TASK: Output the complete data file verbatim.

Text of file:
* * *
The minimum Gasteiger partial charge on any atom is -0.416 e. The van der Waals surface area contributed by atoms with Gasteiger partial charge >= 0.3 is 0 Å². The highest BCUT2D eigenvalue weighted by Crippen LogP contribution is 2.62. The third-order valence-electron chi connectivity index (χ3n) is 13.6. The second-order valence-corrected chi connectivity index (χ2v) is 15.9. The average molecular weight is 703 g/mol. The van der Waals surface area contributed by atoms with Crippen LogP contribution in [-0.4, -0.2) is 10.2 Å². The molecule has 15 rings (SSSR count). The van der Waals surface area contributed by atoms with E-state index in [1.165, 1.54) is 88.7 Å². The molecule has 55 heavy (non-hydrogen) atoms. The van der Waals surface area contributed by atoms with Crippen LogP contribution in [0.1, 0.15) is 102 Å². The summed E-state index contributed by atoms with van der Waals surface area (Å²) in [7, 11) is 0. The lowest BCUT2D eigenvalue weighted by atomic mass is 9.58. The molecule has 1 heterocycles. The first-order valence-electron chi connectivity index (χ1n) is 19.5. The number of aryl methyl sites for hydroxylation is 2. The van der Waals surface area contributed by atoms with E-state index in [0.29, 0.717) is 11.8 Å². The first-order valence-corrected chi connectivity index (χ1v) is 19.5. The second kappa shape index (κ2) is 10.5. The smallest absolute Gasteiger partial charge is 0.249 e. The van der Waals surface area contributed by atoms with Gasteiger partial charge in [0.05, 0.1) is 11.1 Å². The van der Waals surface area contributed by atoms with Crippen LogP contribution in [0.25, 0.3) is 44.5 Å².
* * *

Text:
The minimum Gasteiger partial charge on any atom is -0.416 e. The van der Waals surface area contributed by atoms with Gasteiger partial charge >= 0.3 is 0 Å². The highest BCUT2D eigenvalue weighted by Crippen LogP contribution is 2.62. The third-order valence-electron chi connectivity index (χ3n) is 13.6. The second-order valence-corrected chi connectivity index (χ2v) is 15.9. The average molecular weight is 703 g/mol. The van der Waals surface area contributed by atoms with Crippen LogP contribution in [-0.4, -0.2) is 10.2 Å². The molecule has 15 rings (SSSR count). The van der Waals surface area contributed by atoms with E-state index in [1.165, 1.54) is 88.7 Å². The molecule has 55 heavy (non-hydrogen) atoms. The van der Waals surface area contributed by atoms with Crippen LogP contribution in [0.1, 0.15) is 102 Å². The summed E-state index contributed by atoms with van der Waals surface area (Å²) in [7, 11) is 0. The lowest BCUT2D eigenvalue weighted by atomic mass is 9.58. The molecule has 1 heterocycles. The first-order valence-electron chi connectivity index (χ1n) is 19.5. The number of aryl methyl sites for hydroxylation is 2. The van der Waals surface area contributed by atoms with E-state index in [0.29, 0.717) is 11.8 Å². The first-order valence-corrected chi connectivity index (χ1v) is 19.5. The second kappa shape index (κ2) is 10.5. The smallest absolute Gasteiger partial charge is 0.249 e. The van der Waals surface area contributed by atoms with Gasteiger partial charge in [0.05, 0.1) is 11.1 Å². The van der Waals surface area contributed by atoms with Crippen LogP contribution in [0.25, 0.3) is 44.5 Å².